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News – Babesiosis in the UK


Many of you will have heard about recent confirmed cases of canine babesiosis in the UK. Canine babesiosis is a serious parasitic infection transmitted via ticks. These cases (the first to have been diagnosed in the UK in dogs that had not recently been abroad) were in Essex, so whilst babesiosis is not currently in the Yorkshire/Nottinghamshire area, it is important to be aware of the condition, as it could travel across the UK.

Babesiosis is a tick-borne disease, caused by a small single-celled parasite (protozoa). It is transmitted via the blood stream when a tick has attached itself to its host, and taken a blood meal from a dog. The parasite enters canine red blood cells, and rapidly spreads throughout the blood stream. Without prompt recognition and therapy, it can be fatal. 

Signs of canine babesiosis include, though are not limited to: lethargy, inappetance, weight loss, pallor of the gums, a high temperature, yellowing/jaundice of the mucous membranes and skin, abdominal distension and red/brown pigmented urine. If you notice your dog exhibiting any of these signs, particularly with a history of recent tick exposure, it is paramount that you take him/her to the vet as soon as possible. The earlier the infection is diagnosed, the higher the chance of your pet making a full recovery. 

As usual, prevention is always better than the cure. Canine babesiosis can be prevented by using appropriate tick preventative techniques, such as regular tick control using licensed medications, and prompt removal of any ticks found on your dog. It is a good idea to examine your dog for ticks after walking in woodland or hedgerow areas, as ticks tend to be found in heavy vegetation.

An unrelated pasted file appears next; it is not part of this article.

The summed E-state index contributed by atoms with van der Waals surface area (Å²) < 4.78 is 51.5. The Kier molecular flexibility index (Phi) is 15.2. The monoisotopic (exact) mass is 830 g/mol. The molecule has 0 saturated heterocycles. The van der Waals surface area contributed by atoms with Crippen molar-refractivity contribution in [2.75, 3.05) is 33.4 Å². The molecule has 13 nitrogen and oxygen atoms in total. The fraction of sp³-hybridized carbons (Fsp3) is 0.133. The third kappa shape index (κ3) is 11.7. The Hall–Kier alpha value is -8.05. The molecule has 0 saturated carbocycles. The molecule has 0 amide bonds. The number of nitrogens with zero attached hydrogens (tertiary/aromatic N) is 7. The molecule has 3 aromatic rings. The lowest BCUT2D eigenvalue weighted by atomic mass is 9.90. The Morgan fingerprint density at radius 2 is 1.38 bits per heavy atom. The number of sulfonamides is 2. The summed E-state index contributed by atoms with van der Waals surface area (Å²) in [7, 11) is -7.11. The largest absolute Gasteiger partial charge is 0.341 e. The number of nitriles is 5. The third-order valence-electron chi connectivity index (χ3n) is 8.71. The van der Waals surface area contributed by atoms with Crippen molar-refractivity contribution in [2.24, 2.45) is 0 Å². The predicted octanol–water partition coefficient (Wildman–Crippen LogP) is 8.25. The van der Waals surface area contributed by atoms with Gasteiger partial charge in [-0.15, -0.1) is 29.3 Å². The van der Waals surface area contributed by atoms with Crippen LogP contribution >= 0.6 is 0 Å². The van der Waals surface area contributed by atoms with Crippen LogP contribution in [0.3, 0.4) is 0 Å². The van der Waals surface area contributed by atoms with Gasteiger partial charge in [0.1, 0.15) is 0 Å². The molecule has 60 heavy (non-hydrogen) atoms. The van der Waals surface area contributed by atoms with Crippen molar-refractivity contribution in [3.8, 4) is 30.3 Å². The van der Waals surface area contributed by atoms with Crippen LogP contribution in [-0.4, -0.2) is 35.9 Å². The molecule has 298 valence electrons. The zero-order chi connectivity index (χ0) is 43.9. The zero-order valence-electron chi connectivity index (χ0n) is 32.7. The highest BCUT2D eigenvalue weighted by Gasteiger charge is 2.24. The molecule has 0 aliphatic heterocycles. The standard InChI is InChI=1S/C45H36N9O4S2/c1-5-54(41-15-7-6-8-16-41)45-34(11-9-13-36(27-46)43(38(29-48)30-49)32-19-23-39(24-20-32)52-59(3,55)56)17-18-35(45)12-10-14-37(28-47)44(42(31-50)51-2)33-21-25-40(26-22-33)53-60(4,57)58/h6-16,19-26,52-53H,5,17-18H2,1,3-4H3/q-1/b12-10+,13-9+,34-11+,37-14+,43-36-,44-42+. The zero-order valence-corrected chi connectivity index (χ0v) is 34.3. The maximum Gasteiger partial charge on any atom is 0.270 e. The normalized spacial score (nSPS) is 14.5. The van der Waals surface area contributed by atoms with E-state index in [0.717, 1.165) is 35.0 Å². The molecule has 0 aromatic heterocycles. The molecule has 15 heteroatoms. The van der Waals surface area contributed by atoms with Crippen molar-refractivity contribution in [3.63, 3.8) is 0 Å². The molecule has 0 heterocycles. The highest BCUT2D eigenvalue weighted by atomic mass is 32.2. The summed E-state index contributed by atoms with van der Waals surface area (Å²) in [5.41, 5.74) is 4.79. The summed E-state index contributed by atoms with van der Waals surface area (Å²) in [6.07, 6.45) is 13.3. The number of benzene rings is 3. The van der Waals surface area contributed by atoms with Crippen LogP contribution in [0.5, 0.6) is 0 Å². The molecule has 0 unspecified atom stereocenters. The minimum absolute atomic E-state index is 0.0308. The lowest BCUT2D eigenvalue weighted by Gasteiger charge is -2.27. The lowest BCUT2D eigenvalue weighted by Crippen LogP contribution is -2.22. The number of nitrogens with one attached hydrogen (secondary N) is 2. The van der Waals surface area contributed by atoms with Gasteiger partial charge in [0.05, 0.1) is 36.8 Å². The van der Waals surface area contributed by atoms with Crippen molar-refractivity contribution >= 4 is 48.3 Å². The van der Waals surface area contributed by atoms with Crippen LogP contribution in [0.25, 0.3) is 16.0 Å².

Removing ticks within 24 hours of them attaching to your dog reduces the risk of transmission of infection. 

Removing a tick can be tricky, and it is easy to leave the mouthparts of the tick behind. This can cause irritation or infection locally at the site of the bite. Special tick removers can be bought from most veterinary practices which help to make removal easier. It is a good idea to wear gloves, and dispose of the tick hygienically (so it can’t reattach or lay eggs). 

If you need any information or advice with regard to tick removal, and tick preventative medicine, don’t hesitate to contact us. We are happy to help!